Secularism debate is dead in India
While these are more poll-time chemistry and arithmetic that are being scanned, the actual problem with the anti-Modi parties is that they are not evolving, unlike the PM. The Congress and its leaders are still trying to project the election on the binaries of secularism versus communalism or democracy versus dictatorship or rich versus poor or corruption versus honesty and Modi as a villain. This will simply not work anymore in Indian politics today.
Secularism is dead as dodo and Modi’s style of governance is something that the Hindu majority of India is appreciating today, democracy or dictatorship notwithstanding, resembling the popular regime of Indira Gandhi. Modi’s social welfare schemes and presenting a government with a transparent image also nullifies the rich-poor and corrupt-honest debates.
As the main opposition, the Congress needs to rethink something on the line of majoritarian politics. The caste census was a comparatively sound strategy as that could potentially cause a crack on the Hindu vote-bank of the BJP. But Modi’s master stroke of giving Karpoori Thakur, a social justice icon the Bharat Ratna award and Nitish Kumar’s exit from the INDIA bloc, reduced its significance. Yet, the opposition can still try out those strategies instead of making a futile attempt to reverse India’s politics to the 1980s and 1990s.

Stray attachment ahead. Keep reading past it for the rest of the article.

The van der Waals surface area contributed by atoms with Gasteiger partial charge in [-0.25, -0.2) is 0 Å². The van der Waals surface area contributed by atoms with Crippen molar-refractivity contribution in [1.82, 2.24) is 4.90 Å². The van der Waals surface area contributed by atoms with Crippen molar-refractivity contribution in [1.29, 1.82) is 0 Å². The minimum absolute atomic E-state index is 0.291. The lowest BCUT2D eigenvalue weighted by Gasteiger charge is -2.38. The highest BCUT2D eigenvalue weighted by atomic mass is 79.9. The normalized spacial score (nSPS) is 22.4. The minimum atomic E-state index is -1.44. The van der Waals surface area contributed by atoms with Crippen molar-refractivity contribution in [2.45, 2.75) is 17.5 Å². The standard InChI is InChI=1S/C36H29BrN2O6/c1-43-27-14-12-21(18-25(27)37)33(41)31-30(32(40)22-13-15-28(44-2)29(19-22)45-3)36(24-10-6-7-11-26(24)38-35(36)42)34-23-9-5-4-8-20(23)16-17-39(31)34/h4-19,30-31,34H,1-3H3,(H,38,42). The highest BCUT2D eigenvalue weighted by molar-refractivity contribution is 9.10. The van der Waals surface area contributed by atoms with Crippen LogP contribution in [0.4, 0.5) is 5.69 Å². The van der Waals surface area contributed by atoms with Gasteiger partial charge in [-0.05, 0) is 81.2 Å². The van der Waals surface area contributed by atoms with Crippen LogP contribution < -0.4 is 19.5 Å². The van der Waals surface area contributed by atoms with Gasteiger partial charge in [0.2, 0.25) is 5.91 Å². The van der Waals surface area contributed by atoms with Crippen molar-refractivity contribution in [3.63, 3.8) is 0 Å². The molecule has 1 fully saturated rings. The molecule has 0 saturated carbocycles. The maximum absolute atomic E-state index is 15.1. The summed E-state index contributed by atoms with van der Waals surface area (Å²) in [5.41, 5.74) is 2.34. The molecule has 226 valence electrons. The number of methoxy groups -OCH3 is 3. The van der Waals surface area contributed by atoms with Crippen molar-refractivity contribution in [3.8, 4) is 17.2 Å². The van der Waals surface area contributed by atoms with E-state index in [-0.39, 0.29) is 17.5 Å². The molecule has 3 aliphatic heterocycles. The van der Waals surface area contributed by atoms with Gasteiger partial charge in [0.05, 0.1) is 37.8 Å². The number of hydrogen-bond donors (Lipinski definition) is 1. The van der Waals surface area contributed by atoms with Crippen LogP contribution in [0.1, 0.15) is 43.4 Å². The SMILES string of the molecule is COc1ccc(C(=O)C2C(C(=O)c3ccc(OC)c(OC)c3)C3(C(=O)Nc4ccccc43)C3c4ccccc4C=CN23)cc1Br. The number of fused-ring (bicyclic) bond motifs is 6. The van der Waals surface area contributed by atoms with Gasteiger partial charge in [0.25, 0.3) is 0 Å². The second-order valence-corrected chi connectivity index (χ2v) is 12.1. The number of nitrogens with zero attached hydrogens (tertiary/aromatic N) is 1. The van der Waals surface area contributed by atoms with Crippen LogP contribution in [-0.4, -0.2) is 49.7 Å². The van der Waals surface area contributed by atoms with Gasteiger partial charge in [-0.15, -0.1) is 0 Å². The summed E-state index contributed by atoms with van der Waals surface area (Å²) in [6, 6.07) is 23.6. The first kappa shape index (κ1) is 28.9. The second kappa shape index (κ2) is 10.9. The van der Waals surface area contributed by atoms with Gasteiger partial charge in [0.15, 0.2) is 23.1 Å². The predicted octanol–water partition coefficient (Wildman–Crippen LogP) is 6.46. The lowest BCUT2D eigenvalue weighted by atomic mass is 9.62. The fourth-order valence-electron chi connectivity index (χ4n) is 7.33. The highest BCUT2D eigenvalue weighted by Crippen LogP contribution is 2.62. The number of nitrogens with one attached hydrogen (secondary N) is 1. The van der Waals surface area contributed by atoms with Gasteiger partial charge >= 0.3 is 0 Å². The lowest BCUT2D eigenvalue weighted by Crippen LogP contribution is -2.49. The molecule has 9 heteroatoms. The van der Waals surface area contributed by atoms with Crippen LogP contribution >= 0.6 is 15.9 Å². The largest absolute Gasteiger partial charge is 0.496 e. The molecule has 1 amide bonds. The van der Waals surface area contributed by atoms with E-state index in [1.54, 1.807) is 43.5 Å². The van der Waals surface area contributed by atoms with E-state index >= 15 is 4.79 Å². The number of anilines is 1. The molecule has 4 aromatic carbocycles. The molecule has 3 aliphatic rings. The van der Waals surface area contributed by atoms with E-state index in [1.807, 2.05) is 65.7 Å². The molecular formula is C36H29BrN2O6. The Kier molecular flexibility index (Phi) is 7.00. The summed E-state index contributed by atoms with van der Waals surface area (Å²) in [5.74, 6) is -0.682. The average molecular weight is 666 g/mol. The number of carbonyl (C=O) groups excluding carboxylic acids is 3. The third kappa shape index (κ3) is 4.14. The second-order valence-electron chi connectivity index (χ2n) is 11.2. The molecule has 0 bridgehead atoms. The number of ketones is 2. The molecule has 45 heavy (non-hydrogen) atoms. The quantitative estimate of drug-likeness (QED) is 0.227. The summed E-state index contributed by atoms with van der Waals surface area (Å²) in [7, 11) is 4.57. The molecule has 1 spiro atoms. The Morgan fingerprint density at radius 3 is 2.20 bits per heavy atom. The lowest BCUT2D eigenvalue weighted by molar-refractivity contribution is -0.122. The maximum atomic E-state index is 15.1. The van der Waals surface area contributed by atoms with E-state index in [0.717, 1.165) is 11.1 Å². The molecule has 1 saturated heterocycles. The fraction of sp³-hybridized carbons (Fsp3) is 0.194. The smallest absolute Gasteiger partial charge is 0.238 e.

There is no denying that the grand-old party’s flirtation with Hindu votes in the 1980s helped the BJP to rise to the height it has reached currently. Carrying the baggage of secularism, it was difficult for the Congress, if not impossible, to indulge in Hindu appeasement and instead got accused as somebody who appeases the minorities. The party needs to rethink its politico-religious strategy today. Boycotting the Ram temple inauguration would not help. The temple might be a political project that its story also has an economic side – generating tens of thousands of employment in the once sleepy town of Ayodhya. The opposition parties need to focus on administrative effectiveness and think out innovative ways of Hindu-centric politics.
India, under Modi, has changed and he cannot be defeated with outdated politics.